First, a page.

Persuasive Communication

Written by Robert F. Abbott

Is all communication persuasive? Sometimes, it seems it is. Atrepparttar least, we can say much of our communication includes a persuasion component.

Consider this article, which takes an editorial rather than an overtly persuasive approach. Yet,repparttar 108095 underlying premise is that strategic communication works more effectively than communication without a conscious purpose. So, I'm trying to persuade you that one approach (the strategic) to communication works better than another.

Consider, too,repparttar 108096 three most intriguing words inrepparttar 108097 English language: "I love you." Atrepparttar 108098 same time, these words can be both self-sacrificing and self-serving. Inrepparttar 108099 self-serving sense, we userepparttar 108100 words because we want something fromrepparttar 108101 person to whom we've uttered them.

Given our need to persuade through communication, let's explore a key starting point for gettingrepparttar 108102 results we want.

Because persuasive communication focuses onrepparttar 108103 other person, we need to have that other person firmly in our sights when we write or speak. In other words, communication will be most persuasive when we buildrepparttar 108104 message aroundrepparttar 108105 other person, rather than ourselves.

So, if you want to persuade me to do something, your communication should focus on my response. And to get a response from me, you'll have to addressrepparttar 108106 issues in my terms, not your terms.

In sales and marketing, this idea is well developed. Copywriters and others know their chances of getting a sale go up dramatically when they communicate benefits. They point out howrepparttar 108107 reader or listener will come out ahead by buying or using their products. "Buy this shampoo and you'll have a more active social life," for example.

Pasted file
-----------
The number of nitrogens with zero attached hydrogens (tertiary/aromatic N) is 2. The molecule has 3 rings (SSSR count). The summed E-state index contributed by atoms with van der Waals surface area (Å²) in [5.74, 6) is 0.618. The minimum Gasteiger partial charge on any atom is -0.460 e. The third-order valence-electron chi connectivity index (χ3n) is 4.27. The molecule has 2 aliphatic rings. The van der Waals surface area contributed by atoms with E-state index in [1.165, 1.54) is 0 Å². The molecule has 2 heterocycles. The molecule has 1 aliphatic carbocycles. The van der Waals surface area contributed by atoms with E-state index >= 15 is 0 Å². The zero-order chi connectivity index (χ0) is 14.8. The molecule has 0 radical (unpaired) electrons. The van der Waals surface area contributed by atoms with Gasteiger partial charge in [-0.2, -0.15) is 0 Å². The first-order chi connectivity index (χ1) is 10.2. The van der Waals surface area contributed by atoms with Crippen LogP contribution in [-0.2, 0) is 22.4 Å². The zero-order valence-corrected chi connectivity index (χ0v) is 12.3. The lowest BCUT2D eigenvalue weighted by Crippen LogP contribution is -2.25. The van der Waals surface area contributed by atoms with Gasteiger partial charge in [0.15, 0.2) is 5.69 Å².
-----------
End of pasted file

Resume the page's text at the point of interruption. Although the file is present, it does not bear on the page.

Copywriting Is Not One-Size-Fits-All

Written by Karon Thackston

by Karon Thackston © 2004

I was in shock. Honestly, I shook my head when I read his email. I meant no disrespect; I just couldn’t believe he really felt that way.

“Karon, I want you to writerepparttar sales letter for my site. How much will it cost me?” read his note. After looking at his home page and evaluating his target audience, I didn’t feel a sales letter would berepparttar 108094 best type of copy for his site. When I sent him my suggestion he replied with something alongrepparttar 108095 lines of, “No sales letter? What other kind of copy is there?”

Was he a fan of sales letters? No, not especially. Did his question come with a sarcastic tone? No, it was a genuine question. A lot of what he had been exposed to online was sales letters. So much so that he thought this wasrepparttar 108096 *only* type of copy to have on a website. That’s what allrepparttar 108097 “gurus” were telling him, so it must be true. Even though he had been to countless sites that did not have sales letters, he never realizedrepparttar 108098 differences.

I pointed him to several sites that had a wide range of copy to show him some ofrepparttar 108099 other styles.

Catalog Copy - (one of my favorite types to write!)

Long Sales Copy -

Short Sales Copy -

Brochure Copy -

Shopping Cart Copy - (works especially well for books)

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